May 3, 2017
VCU Health’s dedication to trauma care helps patients in their moment of need
VCU Health is hosting events throughout May in recognition of National Trauma Awareness Month
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On March 30, Dona Richardson was on speakerphone with her daughters as the girls drove from Radford University to her home in Ashland.
Then, she heard a bang. Then, silence.
“When the silence hit I kept telling them, ‘Wake up, I need to hear you. Somebody talk to me.’ I was trying to get a response,” Richardson said. “I don’t know if it was a feeling or more of me doing what I had to do. I removed myself at that point as a parent, emotionally, and it was just ‘Go’ time in my brain. I had to talk them through what they were going through. I had to hold it together to get them through what they were going through.”
As part of their conversation seconds earlier, her daughter Malina Richardson had mentioned a tractor trailer was driving erratically across the road. That truck eventually sideswiped the car she was in with her sister Maya Richardson. As a result, the girls’ vehicle ran into an embankment along Interstate Highway 64, heading east. Malina was ejected from the car, a Cavalier that had been in her family for years. After crashing, Maya Richardson climbed out of the vehicle and immediately went to help her sister.
Both girls were transported to Virginia Commonwealth University Medical Center. Maya Richardson was treated and released. Malina Richardson’s injuries were worse. She had suffered a punctured lung, a fractured left cheek, three fractured ribs, and second- and third-degree burns from oil that had leaked onto her face, arms and legs. There was also abdominal bleeding and other injuries. When Dona Richardson reached the emergency department she was unnerved, but eventually calmed by the trauma team’s response to her girls.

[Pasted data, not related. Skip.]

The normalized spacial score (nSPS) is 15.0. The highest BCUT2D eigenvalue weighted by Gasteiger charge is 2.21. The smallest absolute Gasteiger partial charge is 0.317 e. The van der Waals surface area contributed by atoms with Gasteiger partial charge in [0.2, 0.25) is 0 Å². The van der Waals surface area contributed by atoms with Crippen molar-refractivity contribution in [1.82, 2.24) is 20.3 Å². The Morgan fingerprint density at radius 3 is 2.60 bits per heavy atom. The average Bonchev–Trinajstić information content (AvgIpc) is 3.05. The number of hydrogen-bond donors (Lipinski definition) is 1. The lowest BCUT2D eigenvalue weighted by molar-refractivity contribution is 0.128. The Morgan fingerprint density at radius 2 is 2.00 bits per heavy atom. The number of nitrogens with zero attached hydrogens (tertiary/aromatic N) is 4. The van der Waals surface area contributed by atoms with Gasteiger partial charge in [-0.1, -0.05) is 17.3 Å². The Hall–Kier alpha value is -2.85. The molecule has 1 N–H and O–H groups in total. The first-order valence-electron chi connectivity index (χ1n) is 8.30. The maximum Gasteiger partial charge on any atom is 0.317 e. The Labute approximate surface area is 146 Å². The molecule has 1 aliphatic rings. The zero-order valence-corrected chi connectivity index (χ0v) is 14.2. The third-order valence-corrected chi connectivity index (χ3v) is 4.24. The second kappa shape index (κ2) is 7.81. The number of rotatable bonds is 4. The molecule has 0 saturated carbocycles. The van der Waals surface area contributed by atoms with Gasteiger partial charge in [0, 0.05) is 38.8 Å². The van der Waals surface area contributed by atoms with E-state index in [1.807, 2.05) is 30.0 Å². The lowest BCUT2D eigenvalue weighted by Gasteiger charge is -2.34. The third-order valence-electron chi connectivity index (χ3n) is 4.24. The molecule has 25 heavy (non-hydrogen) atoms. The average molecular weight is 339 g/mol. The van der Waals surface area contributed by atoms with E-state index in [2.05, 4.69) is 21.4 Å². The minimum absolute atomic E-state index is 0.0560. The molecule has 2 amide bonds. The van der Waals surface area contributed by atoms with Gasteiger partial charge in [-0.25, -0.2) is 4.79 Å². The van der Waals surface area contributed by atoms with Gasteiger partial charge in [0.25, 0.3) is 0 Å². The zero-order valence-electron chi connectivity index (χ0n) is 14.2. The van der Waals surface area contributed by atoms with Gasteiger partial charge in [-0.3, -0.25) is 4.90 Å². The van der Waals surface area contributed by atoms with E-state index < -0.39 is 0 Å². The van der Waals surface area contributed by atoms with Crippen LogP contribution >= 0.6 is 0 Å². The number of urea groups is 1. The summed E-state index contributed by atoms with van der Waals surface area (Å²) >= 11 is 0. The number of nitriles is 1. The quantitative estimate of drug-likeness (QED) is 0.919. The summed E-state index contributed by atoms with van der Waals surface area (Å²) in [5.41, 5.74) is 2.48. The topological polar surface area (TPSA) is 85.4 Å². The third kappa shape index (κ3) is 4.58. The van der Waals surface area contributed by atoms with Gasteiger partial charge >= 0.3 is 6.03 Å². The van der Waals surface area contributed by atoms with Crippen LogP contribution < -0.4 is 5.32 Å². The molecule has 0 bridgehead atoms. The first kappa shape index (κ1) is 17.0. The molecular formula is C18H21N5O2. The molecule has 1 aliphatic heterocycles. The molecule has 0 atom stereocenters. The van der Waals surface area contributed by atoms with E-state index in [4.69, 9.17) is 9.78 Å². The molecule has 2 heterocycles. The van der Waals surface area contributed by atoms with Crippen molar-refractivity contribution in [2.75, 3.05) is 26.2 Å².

My first impression of the trauma team was that they were very organized and precise.
“My first impression of the trauma team was that they were very organized and precise,” Dona Richardson said. “All parties involved knew exactly how to handle the situation. Despite the severity of the [trauma] nobody allowed emotion to shake them, but allowed their clarity and their education to lead them.”
VCU Medical Center has been a state-designated trauma center since 1981, making it the longest-standing trauma center in the state. In 2015, VCU Medical Center was re-verified as a Level I trauma center by the Virginia Department of Health. It is the only Level I trauma center in Central Virginia and one of five in the state, providing comprehensive, specialized care for critically injured patients of all ages.
May is National Trauma Awareness Month and VCU Health is hosting several events to celebrate the thousands of patients treated there, and the staff who treat them urgently and empathetically.
“We brought the best to work for us and with us,” said Michel Aboutanos, M.D., VCU Medical Center trauma director. “We expanded the definition of ‘we’ and became incredibly multidisciplinary in all aspects. We have changed the paradigm of who we are and how we are seen in the community, and built a trauma center engaged in community affairs and solutions.”
Throughout the month, VCU Health is using all mediums to highlight all aspects of its trauma unit. On May 4, Jeffery Haynes, M.D., director of the Children’s Trauma Center at Children’s Hospital of Richmond at VCU, will be the subject of a Facebook Live event. May 6 is VCU Health’s annual Shining Knight Gala that honors the work done by those who treat trauma victims. A highlight of the evening is a detailed look into the journey of a trauma patient from injury to recovery. Also this month, there are other Facebook Live events scheduled with key trauma personnel including those from VCU Health’s emergency medical services department and VCU Medical Center. All events aim to offer the public insight into how trauma emergencies are handled.